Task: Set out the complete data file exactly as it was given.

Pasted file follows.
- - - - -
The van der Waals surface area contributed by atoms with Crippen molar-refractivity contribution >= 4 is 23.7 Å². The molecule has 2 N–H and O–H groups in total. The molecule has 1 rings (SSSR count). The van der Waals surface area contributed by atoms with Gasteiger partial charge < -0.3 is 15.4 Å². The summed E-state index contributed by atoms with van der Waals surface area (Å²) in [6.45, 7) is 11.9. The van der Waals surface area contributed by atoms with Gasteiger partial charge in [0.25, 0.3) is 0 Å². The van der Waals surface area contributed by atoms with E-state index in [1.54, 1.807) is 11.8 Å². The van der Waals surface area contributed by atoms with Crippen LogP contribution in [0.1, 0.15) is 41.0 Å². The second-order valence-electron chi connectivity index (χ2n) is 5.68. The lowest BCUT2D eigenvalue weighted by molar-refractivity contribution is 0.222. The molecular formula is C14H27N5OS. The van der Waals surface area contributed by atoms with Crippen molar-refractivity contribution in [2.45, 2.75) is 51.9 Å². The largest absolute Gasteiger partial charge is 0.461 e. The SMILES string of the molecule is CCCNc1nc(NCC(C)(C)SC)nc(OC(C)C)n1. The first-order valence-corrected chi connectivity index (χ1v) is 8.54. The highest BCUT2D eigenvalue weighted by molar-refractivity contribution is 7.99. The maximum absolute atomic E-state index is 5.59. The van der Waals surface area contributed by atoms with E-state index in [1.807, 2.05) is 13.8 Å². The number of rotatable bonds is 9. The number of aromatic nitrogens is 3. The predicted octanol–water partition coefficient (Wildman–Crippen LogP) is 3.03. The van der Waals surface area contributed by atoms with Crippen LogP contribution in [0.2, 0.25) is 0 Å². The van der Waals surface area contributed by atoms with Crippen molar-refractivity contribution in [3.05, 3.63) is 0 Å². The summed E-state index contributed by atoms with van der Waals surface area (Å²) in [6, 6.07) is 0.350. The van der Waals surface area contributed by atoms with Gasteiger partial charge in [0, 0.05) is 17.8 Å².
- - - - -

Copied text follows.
The van der Waals surface area contributed by atoms with Crippen molar-refractivity contribution >= 4 is 23.7 Å². The molecule has 2 N–H and O–H groups in total. The molecule has 1 rings (SSSR count). The van der Waals surface area contributed by atoms with Gasteiger partial charge < -0.3 is 15.4 Å². The summed E-state index contributed by atoms with van der Waals surface area (Å²) in [6.45, 7) is 11.9. The van der Waals surface area contributed by atoms with Gasteiger partial charge in [0.25, 0.3) is 0 Å². The van der Waals surface area contributed by atoms with E-state index in [1.54, 1.807) is 11.8 Å². The van der Waals surface area contributed by atoms with Crippen LogP contribution in [0.1, 0.15) is 41.0 Å². The second-order valence-electron chi connectivity index (χ2n) is 5.68. The lowest BCUT2D eigenvalue weighted by molar-refractivity contribution is 0.222. The molecular formula is C14H27N5OS. The van der Waals surface area contributed by atoms with Crippen molar-refractivity contribution in [2.45, 2.75) is 51.9 Å². The largest absolute Gasteiger partial charge is 0.461 e. The SMILES string of the molecule is CCCNc1nc(NCC(C)(C)SC)nc(OC(C)C)n1. The first-order valence-corrected chi connectivity index (χ1v) is 8.54. The highest BCUT2D eigenvalue weighted by molar-refractivity contribution is 7.99. The maximum absolute atomic E-state index is 5.59. The van der Waals surface area contributed by atoms with E-state index in [1.807, 2.05) is 13.8 Å². The number of rotatable bonds is 9. The number of aromatic nitrogens is 3. The predicted octanol–water partition coefficient (Wildman–Crippen LogP) is 3.03. The van der Waals surface area contributed by atoms with Crippen LogP contribution in [0.2, 0.25) is 0 Å². The van der Waals surface area contributed by atoms with Crippen molar-refractivity contribution in [3.05, 3.63) is 0 Å². The summed E-state index contributed by atoms with van der Waals surface area (Å²) in [6, 6.07) is 0.350. The van der Waals surface area contributed by atoms with Gasteiger partial charge in [0, 0.05) is 17.8 Å².